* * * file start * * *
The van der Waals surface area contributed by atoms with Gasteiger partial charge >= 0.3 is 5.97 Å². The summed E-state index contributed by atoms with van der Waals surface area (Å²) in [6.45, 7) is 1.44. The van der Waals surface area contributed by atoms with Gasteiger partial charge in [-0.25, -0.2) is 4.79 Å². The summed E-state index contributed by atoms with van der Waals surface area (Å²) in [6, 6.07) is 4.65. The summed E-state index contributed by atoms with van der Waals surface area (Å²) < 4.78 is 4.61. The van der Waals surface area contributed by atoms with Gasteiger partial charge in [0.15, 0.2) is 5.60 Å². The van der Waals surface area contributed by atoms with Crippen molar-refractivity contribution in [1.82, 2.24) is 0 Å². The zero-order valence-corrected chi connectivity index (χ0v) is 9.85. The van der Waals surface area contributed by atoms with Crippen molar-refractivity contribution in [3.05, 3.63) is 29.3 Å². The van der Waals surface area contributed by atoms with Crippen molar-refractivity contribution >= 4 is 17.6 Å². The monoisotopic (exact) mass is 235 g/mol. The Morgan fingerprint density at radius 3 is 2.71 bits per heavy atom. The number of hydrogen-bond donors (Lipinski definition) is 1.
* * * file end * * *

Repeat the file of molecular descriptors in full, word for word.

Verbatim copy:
The van der Waals surface area contributed by atoms with Gasteiger partial charge >= 0.3 is 5.97 Å². The summed E-state index contributed by atoms with van der Waals surface area (Å²) in [6.45, 7) is 1.44. The van der Waals surface area contributed by atoms with Gasteiger partial charge in [-0.25, -0.2) is 4.79 Å². The summed E-state index contributed by atoms with van der Waals surface area (Å²) in [6, 6.07) is 4.65. The summed E-state index contributed by atoms with van der Waals surface area (Å²) < 4.78 is 4.61. The van der Waals surface area contributed by atoms with Gasteiger partial charge in [0.15, 0.2) is 5.60 Å². The van der Waals surface area contributed by atoms with Crippen molar-refractivity contribution in [1.82, 2.24) is 0 Å². The zero-order valence-corrected chi connectivity index (χ0v) is 9.85. The van der Waals surface area contributed by atoms with Crippen molar-refractivity contribution in [3.05, 3.63) is 29.3 Å². The van der Waals surface area contributed by atoms with Crippen molar-refractivity contribution >= 4 is 17.6 Å². The monoisotopic (exact) mass is 235 g/mol. The Morgan fingerprint density at radius 3 is 2.71 bits per heavy atom. The number of hydrogen-bond donors (Lipinski definition) is 1.